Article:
Fifty percent of female cancer survivors report significant pain with intercourse (dyspareunia) that negatively impacts their personal relationships, body image and self-esteem. Dyspareunia is the result of cancer treatments such as surgery, radiation, and chemotherapy, even affecting women who have non-gynecologic cancers. Cancer survivors may struggle with dyspareunia management for the remainder of their lives. The reported barriers for women seeking dyspareunia treatment include embarrassment, privacy concerns, long commutes/wait times, the burden of numerous medical appointments, financial cost, and inadequate solutions not meeting the needs of women. Current device inadequacies include (i) targeting singular therapy needs which require patients to purchase each device individually (ii) lack of ergonomic considerations (iii) not mitigating the challenges of therapy adherence. This research investigates the current pelvic floor physical therapy experience for female cancer survivors. Device design intimately affects the available therapy modalities, ergonomics, and treatment adherence and impacts patient outcomes. The research study participants include physicians, pelvic floor physical therapists, and female cancer survivors suffering from dyspareunia. Inclusion criteria for cancer patients include cancer history, age, and experience with pelvic floor physical therapy. Interviews and surveys provide an in-depth understanding of systemic and device-related problems. Think aloud protocols have provided insights into participants’ thoughts and feelings within this sensitive subject matter. Early-stage prototypes have been shipped across the United States to participants. Both preference and A/B testing have been employed for prototype feedback throughout the design process. The preliminary design has taken therapy requirements, ergonomics, and human factors psychology into account to improve the overall patient experience. The home-based intravaginal device paired with the app improves patients’ abilities to perform and progress through their pelvic floor physical therapy and is anticipated to therefore improve clinical outcomes.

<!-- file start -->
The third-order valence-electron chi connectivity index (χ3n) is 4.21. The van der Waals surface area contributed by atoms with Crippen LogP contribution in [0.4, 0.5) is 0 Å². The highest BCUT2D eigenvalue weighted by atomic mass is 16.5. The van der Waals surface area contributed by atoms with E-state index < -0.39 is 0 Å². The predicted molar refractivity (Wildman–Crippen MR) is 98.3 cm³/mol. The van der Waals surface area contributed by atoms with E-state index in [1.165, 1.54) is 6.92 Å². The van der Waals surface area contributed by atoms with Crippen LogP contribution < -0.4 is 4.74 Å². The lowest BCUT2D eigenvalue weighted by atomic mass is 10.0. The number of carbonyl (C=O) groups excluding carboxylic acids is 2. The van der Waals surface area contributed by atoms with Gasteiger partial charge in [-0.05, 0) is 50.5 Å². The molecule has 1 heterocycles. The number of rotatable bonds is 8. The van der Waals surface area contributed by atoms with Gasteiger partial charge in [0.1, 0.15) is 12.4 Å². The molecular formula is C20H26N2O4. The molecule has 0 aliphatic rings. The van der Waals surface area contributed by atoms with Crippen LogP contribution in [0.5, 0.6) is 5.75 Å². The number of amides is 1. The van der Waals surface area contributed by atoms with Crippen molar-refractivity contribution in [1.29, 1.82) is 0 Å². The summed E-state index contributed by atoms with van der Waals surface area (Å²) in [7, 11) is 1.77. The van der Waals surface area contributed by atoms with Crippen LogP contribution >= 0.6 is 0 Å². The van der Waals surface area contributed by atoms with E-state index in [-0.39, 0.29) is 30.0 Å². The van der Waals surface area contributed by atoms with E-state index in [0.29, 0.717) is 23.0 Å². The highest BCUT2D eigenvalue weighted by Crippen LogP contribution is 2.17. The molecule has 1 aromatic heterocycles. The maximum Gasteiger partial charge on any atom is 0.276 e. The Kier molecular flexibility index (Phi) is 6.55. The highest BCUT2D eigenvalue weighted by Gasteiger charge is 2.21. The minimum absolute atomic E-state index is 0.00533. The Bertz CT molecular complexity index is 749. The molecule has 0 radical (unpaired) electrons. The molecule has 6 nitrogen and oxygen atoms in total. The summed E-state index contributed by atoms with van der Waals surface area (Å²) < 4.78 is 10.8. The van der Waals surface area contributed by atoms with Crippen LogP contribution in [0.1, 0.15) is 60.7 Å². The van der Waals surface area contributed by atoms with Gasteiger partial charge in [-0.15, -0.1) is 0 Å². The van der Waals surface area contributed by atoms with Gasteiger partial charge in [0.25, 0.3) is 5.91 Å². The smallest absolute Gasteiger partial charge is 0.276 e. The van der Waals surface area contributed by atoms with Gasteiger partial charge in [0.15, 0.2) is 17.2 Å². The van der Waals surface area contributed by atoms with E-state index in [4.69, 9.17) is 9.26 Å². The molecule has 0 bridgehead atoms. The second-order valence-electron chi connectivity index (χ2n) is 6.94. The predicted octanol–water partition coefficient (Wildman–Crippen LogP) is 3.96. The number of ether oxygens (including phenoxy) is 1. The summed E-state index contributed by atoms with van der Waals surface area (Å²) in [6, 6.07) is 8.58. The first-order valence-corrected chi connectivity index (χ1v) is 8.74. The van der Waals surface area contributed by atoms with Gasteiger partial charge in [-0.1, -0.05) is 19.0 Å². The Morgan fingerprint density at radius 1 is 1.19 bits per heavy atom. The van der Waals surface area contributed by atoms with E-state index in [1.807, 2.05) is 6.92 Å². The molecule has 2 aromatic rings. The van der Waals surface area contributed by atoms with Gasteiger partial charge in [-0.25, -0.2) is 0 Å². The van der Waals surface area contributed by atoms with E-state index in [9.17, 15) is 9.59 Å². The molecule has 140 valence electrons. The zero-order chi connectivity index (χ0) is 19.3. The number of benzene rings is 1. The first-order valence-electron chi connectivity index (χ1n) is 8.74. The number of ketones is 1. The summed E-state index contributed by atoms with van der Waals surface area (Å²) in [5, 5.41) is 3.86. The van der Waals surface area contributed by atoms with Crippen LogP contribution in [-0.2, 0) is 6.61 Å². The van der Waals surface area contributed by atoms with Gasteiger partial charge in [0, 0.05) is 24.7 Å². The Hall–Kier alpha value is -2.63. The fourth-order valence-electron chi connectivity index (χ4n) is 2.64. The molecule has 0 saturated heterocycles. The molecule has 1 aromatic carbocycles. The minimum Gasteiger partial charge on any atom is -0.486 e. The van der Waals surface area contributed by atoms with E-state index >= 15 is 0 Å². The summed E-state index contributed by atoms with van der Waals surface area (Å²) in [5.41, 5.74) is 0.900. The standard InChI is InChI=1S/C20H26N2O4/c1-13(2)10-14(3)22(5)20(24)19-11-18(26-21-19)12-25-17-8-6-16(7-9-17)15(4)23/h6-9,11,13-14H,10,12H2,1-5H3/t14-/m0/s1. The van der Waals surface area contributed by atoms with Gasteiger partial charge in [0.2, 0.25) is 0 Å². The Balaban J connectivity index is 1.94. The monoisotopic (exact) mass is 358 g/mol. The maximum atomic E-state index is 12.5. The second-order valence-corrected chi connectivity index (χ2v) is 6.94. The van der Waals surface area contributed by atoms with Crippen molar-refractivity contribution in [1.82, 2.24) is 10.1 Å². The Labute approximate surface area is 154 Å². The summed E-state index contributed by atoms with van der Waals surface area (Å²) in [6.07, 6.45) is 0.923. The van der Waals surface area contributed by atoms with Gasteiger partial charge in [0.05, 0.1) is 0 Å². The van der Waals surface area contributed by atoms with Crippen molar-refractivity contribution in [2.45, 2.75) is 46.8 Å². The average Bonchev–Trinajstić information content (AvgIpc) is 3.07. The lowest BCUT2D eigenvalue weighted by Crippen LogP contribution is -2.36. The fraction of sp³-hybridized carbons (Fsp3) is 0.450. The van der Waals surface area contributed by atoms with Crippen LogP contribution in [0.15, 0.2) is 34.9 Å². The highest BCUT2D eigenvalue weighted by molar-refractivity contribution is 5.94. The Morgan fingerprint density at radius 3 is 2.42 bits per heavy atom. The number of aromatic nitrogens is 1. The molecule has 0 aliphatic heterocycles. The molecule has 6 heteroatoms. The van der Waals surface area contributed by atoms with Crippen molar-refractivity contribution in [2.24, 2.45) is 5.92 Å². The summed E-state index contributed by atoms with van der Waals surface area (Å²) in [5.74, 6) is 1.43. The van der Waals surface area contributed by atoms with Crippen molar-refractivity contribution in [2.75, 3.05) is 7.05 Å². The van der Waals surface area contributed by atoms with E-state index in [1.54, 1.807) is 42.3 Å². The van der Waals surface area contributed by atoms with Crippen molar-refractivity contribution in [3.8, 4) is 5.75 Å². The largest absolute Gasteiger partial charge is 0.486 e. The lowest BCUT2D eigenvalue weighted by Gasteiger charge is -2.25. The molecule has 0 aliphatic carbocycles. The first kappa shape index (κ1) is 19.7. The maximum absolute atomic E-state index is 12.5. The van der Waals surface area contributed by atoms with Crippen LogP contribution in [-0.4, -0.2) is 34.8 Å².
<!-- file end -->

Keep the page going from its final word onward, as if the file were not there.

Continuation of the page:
Second Place Winner: Rebecca Asser